Edinburgh University Students' Association's October by-election this year saw a marked increase in participation, with an average of 4 per cent of the student population voting in each race and 105 candidates standing in an election which has traditionally suffered in the face of student apathy.
In his opening speech at the election count, held in Teviot Debating Hall on 14 October, EUSA Vice President (Academic Affairs) Mike Williamson spoke of a "big improvement" in the number of candidates standing for election. Mr Williamson was later elected as a delegate to both the UK and Scotland conferences of the National Union of Students, winning the highest number of votes in both races.
He is joined there by former Defend Edinburgh presidential candidate James McAsh, likely 2011/12 presidential candidate Hugh Murdoch and incumbent Vice President (Societies & Activities) Emma Meehan, who all won seats on both delegations.
Two other Scottish seats were won by Mike Shaw, currently EUSA SRC Editor and a key figure in Defend Edinburgh, and Labour activist Stephen Donnelly.
The by-election was the second outing for anti-cuts coalition Defend Edinburgh, who succeeded in dramatically increasing their representation on the Student Council. But political moderates at EUSA, which has recently been dominated by Labour supporters, have criticised what they claim is move towards organised faction politics which may serve to alienate ordinary students and independents looking to run for election in the future.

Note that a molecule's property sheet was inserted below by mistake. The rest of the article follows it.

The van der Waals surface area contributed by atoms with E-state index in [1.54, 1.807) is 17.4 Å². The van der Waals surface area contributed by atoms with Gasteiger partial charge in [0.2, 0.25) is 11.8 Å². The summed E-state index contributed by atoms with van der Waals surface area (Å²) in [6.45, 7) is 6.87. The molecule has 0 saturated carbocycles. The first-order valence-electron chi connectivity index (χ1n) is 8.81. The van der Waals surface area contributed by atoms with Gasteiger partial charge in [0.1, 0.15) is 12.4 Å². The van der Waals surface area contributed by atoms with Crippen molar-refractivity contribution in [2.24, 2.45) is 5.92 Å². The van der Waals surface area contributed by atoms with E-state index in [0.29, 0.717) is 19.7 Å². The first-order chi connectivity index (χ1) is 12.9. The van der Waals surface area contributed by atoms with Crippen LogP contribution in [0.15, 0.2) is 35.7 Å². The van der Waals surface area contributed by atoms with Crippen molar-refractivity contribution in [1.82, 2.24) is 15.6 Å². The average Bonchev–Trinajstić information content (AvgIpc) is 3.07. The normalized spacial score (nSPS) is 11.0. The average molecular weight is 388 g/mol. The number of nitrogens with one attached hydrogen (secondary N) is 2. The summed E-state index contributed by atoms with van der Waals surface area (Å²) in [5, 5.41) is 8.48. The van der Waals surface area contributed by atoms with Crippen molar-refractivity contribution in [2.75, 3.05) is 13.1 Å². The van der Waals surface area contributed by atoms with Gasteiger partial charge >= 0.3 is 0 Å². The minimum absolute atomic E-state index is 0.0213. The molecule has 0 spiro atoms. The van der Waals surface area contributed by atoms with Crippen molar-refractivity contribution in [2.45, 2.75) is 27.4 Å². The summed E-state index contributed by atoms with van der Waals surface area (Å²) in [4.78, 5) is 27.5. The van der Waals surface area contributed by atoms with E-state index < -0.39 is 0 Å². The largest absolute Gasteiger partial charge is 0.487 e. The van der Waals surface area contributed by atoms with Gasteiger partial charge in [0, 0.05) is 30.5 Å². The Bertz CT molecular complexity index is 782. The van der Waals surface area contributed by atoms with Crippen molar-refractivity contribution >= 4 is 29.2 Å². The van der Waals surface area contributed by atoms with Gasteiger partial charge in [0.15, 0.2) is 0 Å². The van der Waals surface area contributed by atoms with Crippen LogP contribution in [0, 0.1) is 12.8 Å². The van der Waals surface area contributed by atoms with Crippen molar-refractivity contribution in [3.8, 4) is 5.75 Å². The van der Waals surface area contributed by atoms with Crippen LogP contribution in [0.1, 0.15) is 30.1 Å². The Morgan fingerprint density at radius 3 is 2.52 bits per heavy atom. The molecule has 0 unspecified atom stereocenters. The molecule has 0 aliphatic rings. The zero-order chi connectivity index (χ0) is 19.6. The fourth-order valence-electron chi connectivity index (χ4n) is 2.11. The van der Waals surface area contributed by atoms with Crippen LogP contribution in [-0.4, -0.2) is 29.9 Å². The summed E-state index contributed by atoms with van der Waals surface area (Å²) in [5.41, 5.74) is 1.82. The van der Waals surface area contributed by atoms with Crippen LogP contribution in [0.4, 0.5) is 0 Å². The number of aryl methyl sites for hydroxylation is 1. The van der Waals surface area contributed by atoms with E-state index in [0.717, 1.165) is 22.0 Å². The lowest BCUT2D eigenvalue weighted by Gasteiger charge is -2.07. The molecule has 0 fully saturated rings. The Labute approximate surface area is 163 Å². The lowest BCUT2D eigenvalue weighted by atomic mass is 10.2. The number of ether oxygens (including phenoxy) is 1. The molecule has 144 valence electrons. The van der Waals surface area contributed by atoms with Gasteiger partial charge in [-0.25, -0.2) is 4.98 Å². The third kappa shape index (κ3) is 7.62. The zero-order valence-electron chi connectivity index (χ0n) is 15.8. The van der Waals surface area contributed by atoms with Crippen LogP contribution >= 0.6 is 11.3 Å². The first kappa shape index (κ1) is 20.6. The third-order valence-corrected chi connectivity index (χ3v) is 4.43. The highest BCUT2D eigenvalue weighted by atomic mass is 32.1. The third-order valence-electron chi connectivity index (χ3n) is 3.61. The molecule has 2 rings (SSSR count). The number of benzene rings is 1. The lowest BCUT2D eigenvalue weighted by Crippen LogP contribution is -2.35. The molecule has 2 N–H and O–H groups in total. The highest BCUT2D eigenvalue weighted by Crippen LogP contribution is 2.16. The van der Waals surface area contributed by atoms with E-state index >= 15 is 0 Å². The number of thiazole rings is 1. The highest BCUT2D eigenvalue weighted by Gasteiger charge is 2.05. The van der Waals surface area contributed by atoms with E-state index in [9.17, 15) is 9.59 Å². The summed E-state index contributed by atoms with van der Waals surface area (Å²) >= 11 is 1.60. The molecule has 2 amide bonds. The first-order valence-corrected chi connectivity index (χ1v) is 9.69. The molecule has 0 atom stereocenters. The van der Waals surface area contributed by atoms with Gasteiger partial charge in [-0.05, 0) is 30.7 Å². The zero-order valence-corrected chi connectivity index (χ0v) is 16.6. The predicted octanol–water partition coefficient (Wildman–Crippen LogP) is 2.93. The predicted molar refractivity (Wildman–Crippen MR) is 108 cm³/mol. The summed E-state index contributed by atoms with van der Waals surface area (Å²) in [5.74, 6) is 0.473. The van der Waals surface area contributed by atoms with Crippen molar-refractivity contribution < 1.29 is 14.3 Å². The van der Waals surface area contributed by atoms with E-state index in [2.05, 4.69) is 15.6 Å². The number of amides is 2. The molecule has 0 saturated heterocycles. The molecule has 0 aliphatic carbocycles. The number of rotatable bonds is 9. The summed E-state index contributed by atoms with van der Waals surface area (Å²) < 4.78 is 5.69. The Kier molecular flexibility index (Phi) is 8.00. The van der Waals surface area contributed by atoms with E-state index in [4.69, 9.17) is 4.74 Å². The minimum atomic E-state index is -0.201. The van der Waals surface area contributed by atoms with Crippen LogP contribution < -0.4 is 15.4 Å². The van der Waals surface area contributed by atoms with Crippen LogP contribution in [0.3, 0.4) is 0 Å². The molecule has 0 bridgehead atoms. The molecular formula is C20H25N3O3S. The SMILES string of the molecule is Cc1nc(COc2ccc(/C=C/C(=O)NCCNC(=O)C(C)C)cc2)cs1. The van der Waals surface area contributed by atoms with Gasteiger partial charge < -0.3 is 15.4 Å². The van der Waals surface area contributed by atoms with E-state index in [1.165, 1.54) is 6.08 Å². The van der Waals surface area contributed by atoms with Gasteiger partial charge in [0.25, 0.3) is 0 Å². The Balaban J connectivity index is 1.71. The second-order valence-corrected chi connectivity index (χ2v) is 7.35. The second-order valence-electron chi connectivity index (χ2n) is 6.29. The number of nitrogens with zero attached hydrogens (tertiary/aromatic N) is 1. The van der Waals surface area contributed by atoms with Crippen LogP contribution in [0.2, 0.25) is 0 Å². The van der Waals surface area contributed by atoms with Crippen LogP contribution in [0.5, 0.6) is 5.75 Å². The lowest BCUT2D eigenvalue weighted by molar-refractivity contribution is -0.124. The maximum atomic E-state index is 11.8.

The democratic impact of a Re-Open Nominations (RON) vote was less marked than in last year's election, but took a harsh toll in the election for first-year undergraduate representatives, where only eight of 20 seats were filled.
The same problem did not occur in the race for undergraduate school reps, where bloc-voting for RON in the last election left nine out of ten seats unfilled. Sophie Marshall won the ballot outstandingly, with other seats taken by Defend Edinburgh's Max Crema and Stephen Donnelly.
NUS Scotland president Robin Parker, who was present at the count, told The Journal: “The turnout can always be improved, but it’s the same across the country.”
He stressed that the elections are not the “be-all and end-all” as the most important thing is to get students involved, as the association generates achievement through involvement.
Mr Murdoch also pointed out that the "turnout [is] higher [in EUSA] than other student unions".